Montgomery County Public Schools, Rockville, MD education
2009 Honeywell Federal Manufacturing & Technologies, Kansas City, MO manufacturing
MidwayUSA, Columbia, MO small business
AtlantiCare, Egg Harbor Township, NJ health care
Heartland Health, St. Joseph, MO health care
VA Cooperative Studies Program Clinical Research Pharmacy Coordinating Center, Albuquerque, NM nonprofit
2008 Cargill Corn Milling North America, Wayzata, MN manufacturing
Poudre Valley Health System, Fort Collins, CO health care
Iredell-Statesville Schools, Statesville, NC education
2007 PRO-TEC Coating Co., Leipsic, OH small business
Mercy Health System, Janesville, WI health care
Sharp Healthcare, San Diego, CA health care
City of Coral Springs, Coral Springs, FL nonprofit
U.S. Army Armament Research, Development and Engineering Center (ARDEC), Picatinny Arsenal, NJ nonprofit
2006 MESA Products, Inc., Tulsa, OK small business
Premier Inc., San Diego, CA service
North Mississippi Medical Center, Tupelo, MS health care
2005 Sunny Fresh Foods, Inc., Monticello, MN manufacturing
DynMcDermott Petroleum Operations, New Orleans, LA service
Park Place Lexus, Plano, TX small business
Richland College, Dallas, TX education
Jenks Public Schools, Jenks, OK education
Bronson Methodist Hospital, Kalamazoo, MI health care
2004 The Bama Companies, Tulsa, OK manufacturing
Texas Nameplate Company, Inc., Dallas, TX small business
Kenneth W. Monfort College of Business, Greeley, CO education
Robert Wood Johnson University Hospital Hamilton, Hamilton, NJ health care
2003 Medrad, Inc., Indianola, PA manufacturing
Boeing Aerospace Support, St. Louis, MO service
Caterpillar Financial Services Corp., Nashville, TN service
Stoner Inc., Quarryville, PA small business
Community Consolidated School District 15, Palatine, IL education
Baptist Hospital, Inc., Pensacola, FL health care
Saint Luke’s Hospital of Kansas City, Kansas City, MO health care
2002 Motorola Inc. Commercial, Government and Industrial Solutions Sector, Schaumburg, IL manufacturing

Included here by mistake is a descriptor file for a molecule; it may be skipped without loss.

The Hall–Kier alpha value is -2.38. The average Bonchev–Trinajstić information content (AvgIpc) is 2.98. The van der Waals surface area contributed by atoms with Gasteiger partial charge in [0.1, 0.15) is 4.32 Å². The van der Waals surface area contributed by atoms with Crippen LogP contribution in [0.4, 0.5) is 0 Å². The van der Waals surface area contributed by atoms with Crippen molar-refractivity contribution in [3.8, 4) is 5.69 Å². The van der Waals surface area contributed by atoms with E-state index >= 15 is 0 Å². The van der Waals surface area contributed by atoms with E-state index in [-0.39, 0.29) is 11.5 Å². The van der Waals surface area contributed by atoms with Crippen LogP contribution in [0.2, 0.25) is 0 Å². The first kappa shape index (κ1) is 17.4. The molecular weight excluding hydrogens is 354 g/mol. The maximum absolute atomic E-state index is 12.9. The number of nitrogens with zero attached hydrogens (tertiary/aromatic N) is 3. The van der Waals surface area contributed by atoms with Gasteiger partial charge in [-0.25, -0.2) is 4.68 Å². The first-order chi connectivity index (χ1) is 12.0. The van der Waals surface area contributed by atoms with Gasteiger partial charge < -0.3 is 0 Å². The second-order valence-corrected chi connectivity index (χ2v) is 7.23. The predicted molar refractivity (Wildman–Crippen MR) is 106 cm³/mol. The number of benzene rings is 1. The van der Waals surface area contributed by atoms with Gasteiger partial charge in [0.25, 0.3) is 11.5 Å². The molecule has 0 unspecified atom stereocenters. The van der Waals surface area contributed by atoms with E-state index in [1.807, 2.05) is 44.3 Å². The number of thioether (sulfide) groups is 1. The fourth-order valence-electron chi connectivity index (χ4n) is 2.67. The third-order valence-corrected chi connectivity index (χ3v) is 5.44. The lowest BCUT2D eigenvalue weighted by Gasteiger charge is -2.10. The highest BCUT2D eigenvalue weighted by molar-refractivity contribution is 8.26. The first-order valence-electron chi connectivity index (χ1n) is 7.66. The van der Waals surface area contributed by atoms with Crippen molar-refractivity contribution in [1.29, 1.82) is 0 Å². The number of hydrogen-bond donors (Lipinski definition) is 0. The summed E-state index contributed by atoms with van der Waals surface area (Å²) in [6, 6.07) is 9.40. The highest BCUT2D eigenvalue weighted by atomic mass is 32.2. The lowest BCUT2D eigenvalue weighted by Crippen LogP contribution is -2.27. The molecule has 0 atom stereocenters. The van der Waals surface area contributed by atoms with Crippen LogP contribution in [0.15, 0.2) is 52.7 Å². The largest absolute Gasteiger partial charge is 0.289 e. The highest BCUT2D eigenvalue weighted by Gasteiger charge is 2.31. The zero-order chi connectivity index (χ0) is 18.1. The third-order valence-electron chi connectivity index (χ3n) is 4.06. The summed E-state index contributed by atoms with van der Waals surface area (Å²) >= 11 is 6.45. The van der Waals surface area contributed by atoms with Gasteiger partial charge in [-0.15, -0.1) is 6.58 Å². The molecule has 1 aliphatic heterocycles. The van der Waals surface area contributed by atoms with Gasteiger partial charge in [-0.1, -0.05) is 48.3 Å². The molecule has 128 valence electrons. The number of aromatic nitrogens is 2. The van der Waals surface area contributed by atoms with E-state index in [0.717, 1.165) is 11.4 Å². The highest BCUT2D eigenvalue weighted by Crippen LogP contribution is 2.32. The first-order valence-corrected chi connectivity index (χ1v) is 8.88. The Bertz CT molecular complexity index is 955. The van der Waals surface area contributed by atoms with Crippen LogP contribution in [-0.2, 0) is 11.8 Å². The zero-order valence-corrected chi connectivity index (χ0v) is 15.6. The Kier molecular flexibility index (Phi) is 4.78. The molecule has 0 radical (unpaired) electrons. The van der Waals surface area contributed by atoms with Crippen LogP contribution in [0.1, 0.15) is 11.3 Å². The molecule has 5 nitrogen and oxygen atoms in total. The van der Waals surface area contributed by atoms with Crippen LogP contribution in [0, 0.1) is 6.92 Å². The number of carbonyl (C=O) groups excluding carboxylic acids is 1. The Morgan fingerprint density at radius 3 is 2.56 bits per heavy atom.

Branch-Smith Printing Division, Fort Worth, TX small business
SSM Health Care, St. Louis, MO health care
2001 Clarke American Checks, Incorporated, San Antonio, TX manufacturing
Pal’s Sudden Service, Kingsport, TN small business
Chugach School District, Anchorage, AK education
Pearl River School District, Pearl River, NY education
University of Wisconsin–Stout, Menomonie, WI education
2000 Dana Corp.-Spicer Driveshaft Division, Toledo, OH manufacturing
KARLEE Company, Inc., Garland, TX manufacturing
Operations Management International, Inc., Greenwood Village, CO service
Los Alamos National Bank, Los Alamos, NM small business
1999 STMicroelectronics, Inc.-Region Americas, Carrollton, TX manufacturing
BI Performance Services, Minneapolis, MN service
The Ritz-Carlton Hotel Company, L.L.C., Atlanta, GA service
Sunny Fresh Foods, Monticello, MN small business
1998 Boeing Airlift and Tanker Programs, Long Beach, CA manufacturing
Solar Turbines Inc., San Diego, CA manufacturing
Texas Nameplate Company, Inc., Dallas, TX small business
1997 3M Dental Products Division, St. Paul, MN manufacturing
Solectron Corp., Milpitas, CA manufacturing
Merrill Lynch Credit Corp., Jacksonville, FL service
Xerox Business Services, Rochester, NY service
1996 ADAC Laboratories, Milpitas, CA manufacturing
Dana Commercial Credit Corp., Toledo, OH service
Custom Research Inc., Minneapolis, MN small business
Trident Precision Manufacturing Inc., Webster, NY small business
1995 Armstrong World Industries’ Building Products Operation, Lancaster, PA manufacturing
Corning Telecommunications Products Division, Corning, NY manufacturing
1994 AT&T Consumer Communications Services, Basking Ridge, NJ service
GTE Directories Corp., Dallas/Ft. Worth, TX service
Wainwright Industries Inc., St. Peters, MO small business
1993 Eastman Chemical Co., Kingsport, TN manufacturing
Ames Rubber Corp., Hamburg, NJ small business
1992 AT&T Network Systems Group/Transmission Systems Business Unit, Morristown, NJ manufacturing
Texas Instruments Inc. Defense Systems & Electronics Group, Dallas, TX manufacturing
AT&T Universal Card Services, Jacksonville, FL service
The Ritz-Carlton Hotel Co., Atlanta, GA service
Granite Rock Co., Watsonville, CA small business
1991 Solectron Corp., Milpitas, CA manufacturing
Zytec Corp., Eden Prairie, MN manufacturing
Marlow Industries, Dallas, TX small business
1990 Cadillac Motor Car Division, Detroit, MI manufacturing
IBM Rochester, Rochester, MN manufacturing
Federal Express Corp., Memphis, TN service
Wallace Co. Inc., Houston, TX small business
1989 Milliken & Co., Spartanburg, SC manufacturing
Xerox Corp. Business Products and Systems, Rochester, NY manufacturing
1988 Motorola Inc., Schaumburg, IL manufacturing
Commercial Nuclear Fuel Division of Westinghouse Electric Corp., Pittsburgh, PA manufacturing
Globe Metallurgical Inc., Beverly, OH small business